Sunday, November 19, 2017

Black Powder Shotgun Shells in Brass Cases

Note/Disclaimer: This post contains loading data believed to be safe in my guns. It may not be safe in yours. Do your own research before you try this. I'm not responsible if you get hurt or your gun gets damaged.

A couple of weeks ago on Survival Russia, Lars posted a video about loading brass 16 gauge cases using minimal tools. He followed up with a second video in which he shot his reload and got what I considered pretty good results.

In the past I have experimented with hot glue slugs* using minimal tools, and as I've posted about before, I have muzzleloading smoothbores. I also have a few break open shotguns that I've been wanting to try black powder loads in, since I have a good stock of black powder and you can reload brass cases with minimal tools that you can make at home.

So, I put in an order with Ballistic Products, Inc. for a few items, including:
  • Two boxes of Magtech empty 2.5" 12 gauge brass shotshell cases, and
  • A 500 count bag of 10 gauge over shot cards.
Magtech brass cases have a larger internal diameter than the equivalent gauge plastic hulls, so they recommend using 11 gauge nitro cards and fiber cushion wads, and 10 gauge over shot cards.

I use home made cards and felt wads in my 12 gauge Euroarms Magnum Cape Gun, cut with a 3/4" punch, which is about 11 gauge. So, I decided to save a few bucks and use these in the brass cases. As it turned out, I would have gotten a better fit with 10 gauge components all around.

Most references I've seen indicate that one should use FFg when loading 12 gauge black powder shotgun shells. However, Goex's load data specifies FFFg (PDF), so that's what I used. (Goex recommends FFg in muzzleloading shotguns.)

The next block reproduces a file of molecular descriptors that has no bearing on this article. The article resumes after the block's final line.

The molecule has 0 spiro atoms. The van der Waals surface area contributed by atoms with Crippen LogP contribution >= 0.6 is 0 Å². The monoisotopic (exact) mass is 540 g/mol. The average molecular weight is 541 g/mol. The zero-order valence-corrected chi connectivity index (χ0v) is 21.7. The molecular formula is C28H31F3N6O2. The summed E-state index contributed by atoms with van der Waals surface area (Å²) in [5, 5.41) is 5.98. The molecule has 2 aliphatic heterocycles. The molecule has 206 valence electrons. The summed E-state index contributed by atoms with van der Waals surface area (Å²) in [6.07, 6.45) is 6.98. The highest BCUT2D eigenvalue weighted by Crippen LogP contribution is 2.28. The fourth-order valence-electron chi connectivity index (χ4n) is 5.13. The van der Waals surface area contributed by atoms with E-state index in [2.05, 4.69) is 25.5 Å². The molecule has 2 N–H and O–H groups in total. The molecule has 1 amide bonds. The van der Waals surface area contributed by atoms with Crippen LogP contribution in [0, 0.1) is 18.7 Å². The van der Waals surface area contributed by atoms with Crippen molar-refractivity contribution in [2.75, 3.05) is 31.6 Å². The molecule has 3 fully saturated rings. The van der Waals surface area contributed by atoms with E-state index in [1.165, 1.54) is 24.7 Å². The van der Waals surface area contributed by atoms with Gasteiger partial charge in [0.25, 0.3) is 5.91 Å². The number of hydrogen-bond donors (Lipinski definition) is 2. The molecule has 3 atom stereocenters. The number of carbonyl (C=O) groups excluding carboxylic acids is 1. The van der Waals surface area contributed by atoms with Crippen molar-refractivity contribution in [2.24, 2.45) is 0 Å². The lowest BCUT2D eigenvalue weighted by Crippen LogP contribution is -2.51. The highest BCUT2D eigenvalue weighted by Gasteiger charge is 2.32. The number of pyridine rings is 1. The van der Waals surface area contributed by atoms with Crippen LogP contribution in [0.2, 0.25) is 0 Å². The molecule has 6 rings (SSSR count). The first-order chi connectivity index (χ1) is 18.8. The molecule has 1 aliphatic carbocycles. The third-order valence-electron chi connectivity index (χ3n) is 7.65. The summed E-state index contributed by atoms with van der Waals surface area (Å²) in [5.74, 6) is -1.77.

Yesterday, I took one box of the Magtech hulls and loaded a few different recipes, as follows:

  • 1 oz. #7.5 shot using sawdust in lieu of a fiber cushion wad (a la the Survival Russia video).
    1-1/8 oz. #7.5 shot using a sawdust "wad."
  • 1-1/8 oz. #7.5 shot using the same 1/8" thick lubricated felt wad that I use in my 12 gauge muzzleloader.1-1/4 oz. #5 shot with sawdust.
  • 1-1/4 oz. #5 shot with felt wad.
  • Patched .690 round ball.

All shot loads were primed with Federal No.150 large pistol primers and charged with 80 grains of FFFg Goex black powder, and a home made cardboard over powder wad.

The round balls have two over powder cards, a lubricated felt wad, and a lubricated 0.020" patch, and 90 grains of FFFg.

All shot loads are sealed in place using one of the BPI 10 gauge over shot cards held in place with silicone RTV sealant. I used Gorilla Glue gel super glue for the ball loads because I ran out of RTV.

Some pictures:

The 3/4" oak dowel I used for seating components. I drilled a hole in one end to fit over the primer pocket that protrudes into the case. Yes, the Magtech hulls are balloon head cases. I used my lathe to slightly turn down the dowel so it would go all the way into the case, and to drill the hole.

 Some cases waiting to be primed, a case with the dowel inserted, and a primer sitting on a 1/8" piece of aluminum. To prime the cases, I placed the primer down on the aluminum, centered the case with the dowel in it over the primer, and gave it a few good whacks to press the case down over the primer.